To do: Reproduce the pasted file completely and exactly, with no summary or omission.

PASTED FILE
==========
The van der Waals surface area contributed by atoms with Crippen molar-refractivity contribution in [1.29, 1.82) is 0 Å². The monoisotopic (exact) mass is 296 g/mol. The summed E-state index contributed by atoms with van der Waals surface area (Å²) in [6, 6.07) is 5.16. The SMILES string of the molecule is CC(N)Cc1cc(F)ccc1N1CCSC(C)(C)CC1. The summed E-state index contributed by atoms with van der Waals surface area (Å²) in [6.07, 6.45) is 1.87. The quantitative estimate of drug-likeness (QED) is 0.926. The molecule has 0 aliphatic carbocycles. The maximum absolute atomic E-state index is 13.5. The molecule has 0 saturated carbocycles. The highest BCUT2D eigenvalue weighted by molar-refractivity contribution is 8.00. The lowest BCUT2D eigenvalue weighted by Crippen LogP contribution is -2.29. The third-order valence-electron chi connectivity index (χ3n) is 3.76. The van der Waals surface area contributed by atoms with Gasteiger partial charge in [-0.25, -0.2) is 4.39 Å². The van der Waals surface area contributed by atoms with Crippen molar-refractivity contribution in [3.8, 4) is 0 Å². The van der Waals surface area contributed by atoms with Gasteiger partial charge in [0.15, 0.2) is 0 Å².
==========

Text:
The van der Waals surface area contributed by atoms with Crippen molar-refractivity contribution in [1.29, 1.82) is 0 Å². The monoisotopic (exact) mass is 296 g/mol. The summed E-state index contributed by atoms with van der Waals surface area (Å²) in [6, 6.07) is 5.16. The SMILES string of the molecule is CC(N)Cc1cc(F)ccc1N1CCSC(C)(C)CC1. The summed E-state index contributed by atoms with van der Waals surface area (Å²) in [6.07, 6.45) is 1.87. The quantitative estimate of drug-likeness (QED) is 0.926. The molecule has 0 aliphatic carbocycles. The maximum absolute atomic E-state index is 13.5. The molecule has 0 saturated carbocycles. The highest BCUT2D eigenvalue weighted by molar-refractivity contribution is 8.00. The lowest BCUT2D eigenvalue weighted by Crippen LogP contribution is -2.29. The third-order valence-electron chi connectivity index (χ3n) is 3.76. The van der Waals surface area contributed by atoms with Gasteiger partial charge in [-0.25, -0.2) is 4.39 Å². The van der Waals surface area contributed by atoms with Crippen molar-refractivity contribution in [3.8, 4) is 0 Å². The van der Waals surface area contributed by atoms with Gasteiger partial charge in [0.15, 0.2) is 0 Å².